Kominsky-Crumb and I have known each other since 2005; she has even welcomed me into her home in France—and taught me yoga the one and only time I’ve ever done it, with an enthusiastic group of French women and her as my very rigorous teacher (I couldn’t lift a shirt on or off my body without pain for days). I write about her in my books Graphic Women: Life Narrative and Contemporary Comics, which opens by examining her legacy, and Why Comics? From Underground to Everywhere—the latter in a chapter about comics as a space for picturing the illicit and uncensored, whether fantasy or reality. The title of a recent scholarly book—“How Come Boys Get to Keep Their Noses?”: Women and Jewish American Identity in Contemporary Graphic Memoirs, by Tahneer Oksman— is a direct quote from Kominsky-Crumb’s sad, hilarious 1989 story “Nose Job,” about standards of beauty growing up in her Jewish enclave of Long Island. Kominsky-Crumb was also featured in Graphic Details: Jewish Women’s Confessional Comics in Essays and Interviews.
And with more and more regularity, Kominsky-Crumb’s work is being taught in the space of the classroom. One of my former students, a current college senior who wrote a final paper that examined Kominsky-Crumb’s work, among others, for an art history class, wrote to me: “Her scratchy drawing style and the distorted anatomy of her characters remain unlike anything I’ve ever seen . . . Her work uniquely marries images of lust and repulsion and brings visibility to the ‘disgusting’ aspects of women’s bodies and desires. It’s thrilling to read Kominsky-Crumb, to see her defy all censorship, and track how she inspired many fearless female artists to come.” Other students have commented on the humanity in her work, with its textured, messy surfaces, and lively, uncontainable line.
Kominsky-Crumb shies away from nothing, tackling some of America’s most persistent taboos. In the long story “My Very Own Dream House,” she reveals how she got pregnant at 18 (“But I thought LSD was a form of birth control!”) and gave birth to a healthy baby boy in 1967, whom she put up for adoption. “I had wild sex and took lots of drugs right up until the minute I was ready to give birth,” she writes in Need More Love, her 2007 graphic memoir. In these days of heightened scrutiny and huge moral judgment about women’s maternal behaviors, admitting to doing “lots of drugs” during pregnancy is not a conventional fact to publicly disclose, especially because, here, it is resolutely not in the form of asking for an apology, and side–steps shame altogether.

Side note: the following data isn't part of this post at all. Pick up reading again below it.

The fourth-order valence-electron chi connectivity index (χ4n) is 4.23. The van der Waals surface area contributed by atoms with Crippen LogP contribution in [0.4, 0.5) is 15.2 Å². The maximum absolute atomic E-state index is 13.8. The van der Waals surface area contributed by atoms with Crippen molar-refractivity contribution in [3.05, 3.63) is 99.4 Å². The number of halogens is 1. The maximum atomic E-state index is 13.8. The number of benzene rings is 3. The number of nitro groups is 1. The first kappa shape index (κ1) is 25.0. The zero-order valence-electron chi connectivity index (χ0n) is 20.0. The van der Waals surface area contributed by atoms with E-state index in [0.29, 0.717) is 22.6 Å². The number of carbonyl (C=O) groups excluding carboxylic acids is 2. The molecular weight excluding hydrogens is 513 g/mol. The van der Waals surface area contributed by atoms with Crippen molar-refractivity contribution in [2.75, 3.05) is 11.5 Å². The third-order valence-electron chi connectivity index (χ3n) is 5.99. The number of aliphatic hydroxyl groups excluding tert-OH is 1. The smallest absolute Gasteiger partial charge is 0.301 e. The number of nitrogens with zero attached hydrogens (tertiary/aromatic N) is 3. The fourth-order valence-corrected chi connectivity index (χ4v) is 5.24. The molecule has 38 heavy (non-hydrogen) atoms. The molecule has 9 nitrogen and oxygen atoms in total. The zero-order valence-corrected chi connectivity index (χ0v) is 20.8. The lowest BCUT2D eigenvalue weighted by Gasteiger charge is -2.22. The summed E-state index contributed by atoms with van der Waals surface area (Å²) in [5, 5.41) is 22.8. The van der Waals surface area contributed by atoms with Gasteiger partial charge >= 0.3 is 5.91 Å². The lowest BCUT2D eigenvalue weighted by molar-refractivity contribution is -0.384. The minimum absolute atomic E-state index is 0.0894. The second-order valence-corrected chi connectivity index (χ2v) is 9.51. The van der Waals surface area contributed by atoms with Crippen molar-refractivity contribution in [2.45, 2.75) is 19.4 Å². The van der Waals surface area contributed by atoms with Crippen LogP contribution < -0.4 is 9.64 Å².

Kominsky-Crumb has also published, in collaboration with Robert Crumb, a story about her experience having a face lift: “Saving Face,” which appeared in The New Yorker in 2005. Another taboo: detailing your plastic surgery. Her mother, Kominsky-Crumb told me, was horrified: “How could you tell everybody that? You’re supposed to hide it! No one can tell! You look gawgeous!” She explained to me, “I want to liberate people so that they can feel free to talk about it and not feel bad about stuff they decide to do . . . that was, to me, one of the most radical things I ever drew.”
And I was, even knowing them, honestly shocked and fascinated in the winter of 2017 to discover that Kominsky-Crumb and Crumb tackled the topic of their own wealth in a confessional comics story for Harper’s. (Crumb has said that Kominsky-Crumb inspired his work to be more confessional.) Coming at the subject of money from this privileged perspective is, truly, one of America’s last strong taboos, and they dove right into it. “Aline & Bob in Troubles With Money” opens with the news that original Crumb artwork has sold for 2.9 million dollars, and the story is about advice the couple gets for how to handle their influx of money. Drugs, plastic surgery, money: the sense that there is nothing Kominsky-Crumb won’t share in her art—the unfettered access she gives readers— is exhilarating.
Kominsky-Crumb’s comics are shot through with a brave sense of possibility, both in her sensitive and humorous approach to her subjects, and her view of the always-fluid self. In one of my favorite panels, from Love That Bunch’s “Up in the Air,” Kominsky-Crumb draws a frame jammed with 11 different versions of herself, with various lipstick and hairstyles (one is even a man smoking a cigar), facing and insulting each other. “I can’t stand myselves!” several of the selves declare in a shared speech balloon.
“I’m so tired of my personality already.” “Asshole!” one hilariously calls out to another. None of them is the one “real” self—they all are. As opposed to being depressing or self-deprecating, this non-continuous, unfixed view of self and proliferating potential, undergirds Kominsky-Crumb’s work in the most positive way: it models how selves shift and change with time—embodying contradictions in order to keep on living life to the fullest.
From Love That Bunch. Copyright (c) 2018 Aline Kominsky-Crumb. Used with permission of D+Q/Hillary Chute. Foreword (c) copyright Hillary Chute.